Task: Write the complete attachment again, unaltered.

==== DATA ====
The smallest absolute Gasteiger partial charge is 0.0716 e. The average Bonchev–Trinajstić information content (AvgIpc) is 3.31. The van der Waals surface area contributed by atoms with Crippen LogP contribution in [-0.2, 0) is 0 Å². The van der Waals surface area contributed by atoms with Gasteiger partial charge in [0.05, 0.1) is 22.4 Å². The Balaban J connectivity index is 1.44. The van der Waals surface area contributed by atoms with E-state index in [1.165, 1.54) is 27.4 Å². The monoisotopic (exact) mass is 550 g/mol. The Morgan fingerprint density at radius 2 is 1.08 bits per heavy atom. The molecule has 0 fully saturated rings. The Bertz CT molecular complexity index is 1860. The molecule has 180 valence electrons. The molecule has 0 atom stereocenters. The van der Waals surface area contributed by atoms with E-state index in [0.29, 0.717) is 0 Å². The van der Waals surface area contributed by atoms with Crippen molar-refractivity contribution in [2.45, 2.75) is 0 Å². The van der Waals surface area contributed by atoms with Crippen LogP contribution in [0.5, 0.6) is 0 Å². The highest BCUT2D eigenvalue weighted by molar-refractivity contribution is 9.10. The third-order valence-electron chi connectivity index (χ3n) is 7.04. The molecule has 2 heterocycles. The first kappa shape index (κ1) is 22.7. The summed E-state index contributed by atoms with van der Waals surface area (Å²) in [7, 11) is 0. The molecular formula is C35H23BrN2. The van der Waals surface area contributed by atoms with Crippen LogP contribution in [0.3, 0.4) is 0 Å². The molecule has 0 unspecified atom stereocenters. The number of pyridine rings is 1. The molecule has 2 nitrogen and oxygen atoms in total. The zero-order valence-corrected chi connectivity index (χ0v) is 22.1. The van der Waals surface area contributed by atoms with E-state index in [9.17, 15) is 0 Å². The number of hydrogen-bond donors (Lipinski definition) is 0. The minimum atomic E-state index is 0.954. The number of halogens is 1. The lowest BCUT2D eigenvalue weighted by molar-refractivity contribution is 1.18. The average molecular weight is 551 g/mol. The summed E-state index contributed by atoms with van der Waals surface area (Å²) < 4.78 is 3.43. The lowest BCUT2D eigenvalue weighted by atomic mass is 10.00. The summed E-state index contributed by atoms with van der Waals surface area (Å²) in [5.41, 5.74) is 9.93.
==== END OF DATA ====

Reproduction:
The smallest absolute Gasteiger partial charge is 0.0716 e. The average Bonchev–Trinajstić information content (AvgIpc) is 3.31. The van der Waals surface area contributed by atoms with Crippen LogP contribution in [-0.2, 0) is 0 Å². The van der Waals surface area contributed by atoms with Gasteiger partial charge in [0.05, 0.1) is 22.4 Å². The Balaban J connectivity index is 1.44. The van der Waals surface area contributed by atoms with E-state index in [1.165, 1.54) is 27.4 Å². The monoisotopic (exact) mass is 550 g/mol. The Morgan fingerprint density at radius 2 is 1.08 bits per heavy atom. The molecule has 0 fully saturated rings. The Bertz CT molecular complexity index is 1860. The molecule has 180 valence electrons. The molecule has 0 atom stereocenters. The van der Waals surface area contributed by atoms with E-state index in [0.29, 0.717) is 0 Å². The van der Waals surface area contributed by atoms with Crippen molar-refractivity contribution in [2.45, 2.75) is 0 Å². The van der Waals surface area contributed by atoms with Crippen LogP contribution in [0.5, 0.6) is 0 Å². The highest BCUT2D eigenvalue weighted by molar-refractivity contribution is 9.10. The third-order valence-electron chi connectivity index (χ3n) is 7.04. The molecule has 2 heterocycles. The first kappa shape index (κ1) is 22.7. The summed E-state index contributed by atoms with van der Waals surface area (Å²) in [7, 11) is 0. The molecular formula is C35H23BrN2. The van der Waals surface area contributed by atoms with Crippen LogP contribution in [0.3, 0.4) is 0 Å². The molecule has 0 unspecified atom stereocenters. The number of pyridine rings is 1. The molecule has 2 nitrogen and oxygen atoms in total. The zero-order valence-corrected chi connectivity index (χ0v) is 22.1. The van der Waals surface area contributed by atoms with E-state index in [9.17, 15) is 0 Å². The number of hydrogen-bond donors (Lipinski definition) is 0. The minimum atomic E-state index is 0.954. The number of halogens is 1. The lowest BCUT2D eigenvalue weighted by molar-refractivity contribution is 1.18. The average molecular weight is 551 g/mol. The summed E-state index contributed by atoms with van der Waals surface area (Å²) < 4.78 is 3.43. The lowest BCUT2D eigenvalue weighted by atomic mass is 10.00. The summed E-state index contributed by atoms with van der Waals surface area (Å²) in [5.41, 5.74) is 9.93.